But she was as "blind" to this experiment as she had been to all the others. She had not known the locations selected inside the Museum. But here was the first open suspicion that perhaps she managed to cue me in some fashion.

In the case of this experiment, the two out-bound beacons were to be at their first target site at 2:25 p.m. They were to stay there for four minutes, and then spend two minutes moving to their next pre-selected location.

I enter the full text of this experiment into this permanent record, because of a highly unusual aspect -- one which scared the bejesus out of the experimenters, and parapsychology as well.

2:25 P.M. Well, I'm having a little difficulty, but I suppose they are in some sort of a dark corridor. I can see a lighted hall at the other end, maybe in one of those rooms where they have those glassed-in exhibits, but I can't be sure. That's all. Did you get that? [I asked Janet through the intercom.] I now seem to be over a banister of some sort, a railing. Yes, a wide wooden railing. They seem to be moving now.

FEEDBACK. The two beacons were late at getting to their first pre-selected site and were still in a corridor at 2:25 P.M. They then emerged into a large room with glassed-in exhibits protected by large wooden railings. They quickly proceeded to the next location in order to make up for the lost time.

2:31 P.M. Well, again I am uncertain. It doesn't seem -- it doesn't appear that they've moved too far from where they were before, but if I position myself in back of where I think they are standing, they seem to be standing in front of a large window of some sort. I don't [pause] have the clarity [pause].
(NOTE: The last pause was a rather long one, and Janet noted that I picked up the verbalizing at 2:35 P.M. and which was out of order according to the established, pre-timed schedule.)

2:35 P.M. They now seem to be moving. I think they must have moved towards the right from where they were standing. I seem to feel that they are trying to decide which way to go next. There's a choice of corridors there or directions.

FEEDBACK: Haraldsson and Vera had gone to the Museum a week earlier to plot out their locations in the Museum, and the routes to get quickly from one to another. During the intervening week, the Museum had thrown up alternate wooden corridors and blocked off others because of renovations which had gotten underway after the two beacons had planned their routes, and of which the two were unaware. At this point, they were LOST and didn't know how to get to their next location. The Museum is very big. Thus, they were confused as to which way to go next.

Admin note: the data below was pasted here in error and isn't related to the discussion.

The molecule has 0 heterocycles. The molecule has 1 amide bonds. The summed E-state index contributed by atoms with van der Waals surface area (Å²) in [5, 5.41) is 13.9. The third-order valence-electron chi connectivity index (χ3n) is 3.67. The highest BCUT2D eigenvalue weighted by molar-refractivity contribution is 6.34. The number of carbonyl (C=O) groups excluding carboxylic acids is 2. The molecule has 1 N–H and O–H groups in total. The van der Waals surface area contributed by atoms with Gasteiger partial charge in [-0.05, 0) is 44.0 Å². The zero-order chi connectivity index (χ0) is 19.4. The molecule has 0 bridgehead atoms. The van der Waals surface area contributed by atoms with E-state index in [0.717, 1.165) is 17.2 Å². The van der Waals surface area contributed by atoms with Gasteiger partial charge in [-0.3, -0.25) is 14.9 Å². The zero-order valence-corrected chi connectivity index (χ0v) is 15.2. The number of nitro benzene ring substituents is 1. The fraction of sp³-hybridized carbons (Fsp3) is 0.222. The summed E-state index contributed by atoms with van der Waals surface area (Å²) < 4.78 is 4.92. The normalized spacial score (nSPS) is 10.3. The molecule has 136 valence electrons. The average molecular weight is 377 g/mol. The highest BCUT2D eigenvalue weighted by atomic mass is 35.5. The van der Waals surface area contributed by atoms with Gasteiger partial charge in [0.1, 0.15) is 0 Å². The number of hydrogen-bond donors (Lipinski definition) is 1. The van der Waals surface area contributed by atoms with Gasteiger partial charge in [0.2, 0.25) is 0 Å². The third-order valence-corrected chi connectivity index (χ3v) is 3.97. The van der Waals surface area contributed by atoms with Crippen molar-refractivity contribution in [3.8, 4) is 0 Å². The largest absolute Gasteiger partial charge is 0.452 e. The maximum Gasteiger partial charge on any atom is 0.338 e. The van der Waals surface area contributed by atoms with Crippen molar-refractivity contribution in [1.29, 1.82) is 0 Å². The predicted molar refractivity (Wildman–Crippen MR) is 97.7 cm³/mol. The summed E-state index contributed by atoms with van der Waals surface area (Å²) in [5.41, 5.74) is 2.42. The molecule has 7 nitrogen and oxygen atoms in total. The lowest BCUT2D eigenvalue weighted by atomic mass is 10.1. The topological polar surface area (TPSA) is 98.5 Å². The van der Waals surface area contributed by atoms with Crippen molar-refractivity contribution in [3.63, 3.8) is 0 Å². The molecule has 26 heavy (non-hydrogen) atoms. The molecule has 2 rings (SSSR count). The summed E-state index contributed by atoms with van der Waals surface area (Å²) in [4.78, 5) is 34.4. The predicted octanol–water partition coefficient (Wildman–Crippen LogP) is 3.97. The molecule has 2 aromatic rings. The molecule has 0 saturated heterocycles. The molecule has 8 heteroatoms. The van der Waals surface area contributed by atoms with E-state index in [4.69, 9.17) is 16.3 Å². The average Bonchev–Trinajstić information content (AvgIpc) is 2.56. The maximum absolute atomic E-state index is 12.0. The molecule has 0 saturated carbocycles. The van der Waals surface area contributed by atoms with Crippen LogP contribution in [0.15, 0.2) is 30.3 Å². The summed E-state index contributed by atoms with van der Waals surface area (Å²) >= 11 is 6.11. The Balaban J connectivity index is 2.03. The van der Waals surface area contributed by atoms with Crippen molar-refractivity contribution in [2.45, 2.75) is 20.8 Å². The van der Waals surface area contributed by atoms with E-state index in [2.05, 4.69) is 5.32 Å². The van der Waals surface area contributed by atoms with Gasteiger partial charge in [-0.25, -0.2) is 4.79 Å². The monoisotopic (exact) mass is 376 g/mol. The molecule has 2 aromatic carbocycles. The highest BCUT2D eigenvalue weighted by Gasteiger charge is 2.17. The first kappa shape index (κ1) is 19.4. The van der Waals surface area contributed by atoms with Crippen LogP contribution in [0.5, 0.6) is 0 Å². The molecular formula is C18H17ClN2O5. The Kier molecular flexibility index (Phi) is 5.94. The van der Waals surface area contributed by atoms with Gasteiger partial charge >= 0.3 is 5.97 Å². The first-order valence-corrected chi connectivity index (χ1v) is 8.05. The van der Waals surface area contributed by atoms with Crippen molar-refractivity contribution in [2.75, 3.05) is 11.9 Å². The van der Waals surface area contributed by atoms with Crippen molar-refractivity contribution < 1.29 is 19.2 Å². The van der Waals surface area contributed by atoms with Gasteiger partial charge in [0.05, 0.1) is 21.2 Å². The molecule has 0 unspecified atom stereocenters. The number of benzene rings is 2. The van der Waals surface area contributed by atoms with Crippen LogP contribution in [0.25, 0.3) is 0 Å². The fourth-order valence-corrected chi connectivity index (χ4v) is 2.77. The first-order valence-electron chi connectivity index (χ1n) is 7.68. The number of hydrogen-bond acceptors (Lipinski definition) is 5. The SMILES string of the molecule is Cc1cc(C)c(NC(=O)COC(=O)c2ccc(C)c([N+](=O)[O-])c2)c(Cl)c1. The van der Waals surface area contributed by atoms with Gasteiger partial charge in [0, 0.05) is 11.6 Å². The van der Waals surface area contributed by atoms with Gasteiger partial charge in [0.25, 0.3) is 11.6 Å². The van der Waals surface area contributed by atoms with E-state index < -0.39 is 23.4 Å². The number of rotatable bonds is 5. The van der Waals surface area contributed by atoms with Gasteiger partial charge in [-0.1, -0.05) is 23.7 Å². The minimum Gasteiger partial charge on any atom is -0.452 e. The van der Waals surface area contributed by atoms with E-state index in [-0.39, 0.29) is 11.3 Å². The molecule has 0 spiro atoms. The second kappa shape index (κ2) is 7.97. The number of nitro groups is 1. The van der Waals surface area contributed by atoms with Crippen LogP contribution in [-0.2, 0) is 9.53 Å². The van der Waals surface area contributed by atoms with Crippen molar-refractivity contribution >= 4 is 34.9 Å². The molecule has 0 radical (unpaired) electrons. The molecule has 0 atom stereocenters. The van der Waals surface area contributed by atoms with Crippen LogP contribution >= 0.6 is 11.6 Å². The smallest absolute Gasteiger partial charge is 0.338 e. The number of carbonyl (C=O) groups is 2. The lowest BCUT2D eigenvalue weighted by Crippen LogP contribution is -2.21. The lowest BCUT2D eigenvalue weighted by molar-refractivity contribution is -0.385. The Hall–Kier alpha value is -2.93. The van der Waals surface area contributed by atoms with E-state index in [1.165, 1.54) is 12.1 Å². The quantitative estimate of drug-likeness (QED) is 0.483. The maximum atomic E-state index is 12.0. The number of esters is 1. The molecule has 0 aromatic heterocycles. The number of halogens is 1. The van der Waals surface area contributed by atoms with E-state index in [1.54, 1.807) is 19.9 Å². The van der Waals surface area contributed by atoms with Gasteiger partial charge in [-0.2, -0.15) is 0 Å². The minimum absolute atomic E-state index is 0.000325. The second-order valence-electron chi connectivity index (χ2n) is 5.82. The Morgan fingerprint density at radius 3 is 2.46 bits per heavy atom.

2:37 P.M. At this point I see that they are passing some cages or -- not cages but shelves or displays which have glass fronts to them, where I can't quite discern what is in the glass case. Yes, I sort of got the feeling that they have stopped. Well, as usual in situations like this where there is so much in the environment, it is very hard for me to specify any thing. I can't see anything that I could specify except glass. They just moved location somehow.

FEEDBACK: The two beacons were again in a construction zone, a room of glassed-in exhibits, but most of the exhibits had been taken away leaving empty glass cases.

2:43 P.M. I get the impression, and this is an impression, that they are not as cool and collected as they might be. Well, I can see a corridor and stairs, but I can't quite seem to correlate how close they are to it. That's what I can't figure out. I can't quite locate them. Well, it's almost as if there were some confusion around which makes me withdraw from them. I'm not quite certain what it is. I'm afraid that's going to be it [for this session.]

FEEDBACK: The two beacons were lost again because of the construction work. At this point they encountered a set of stairs but which were roped off. For a few moments they split up and went in different directions to find their way. They were confused, and I was picking up the confusion.

Dr. Osis waited with Janet and my humble self until the two beacons returned. We felt I hadn't done well regarding my remote viewing perceptions. I was quiet, trying to figure out why I had experienced so many confusions during the experiment.

Then I got it. "Ah ha, I have a feeling they got lost at least TWICE.
Osis didn't see how that could be since they had planned their route a week earlier.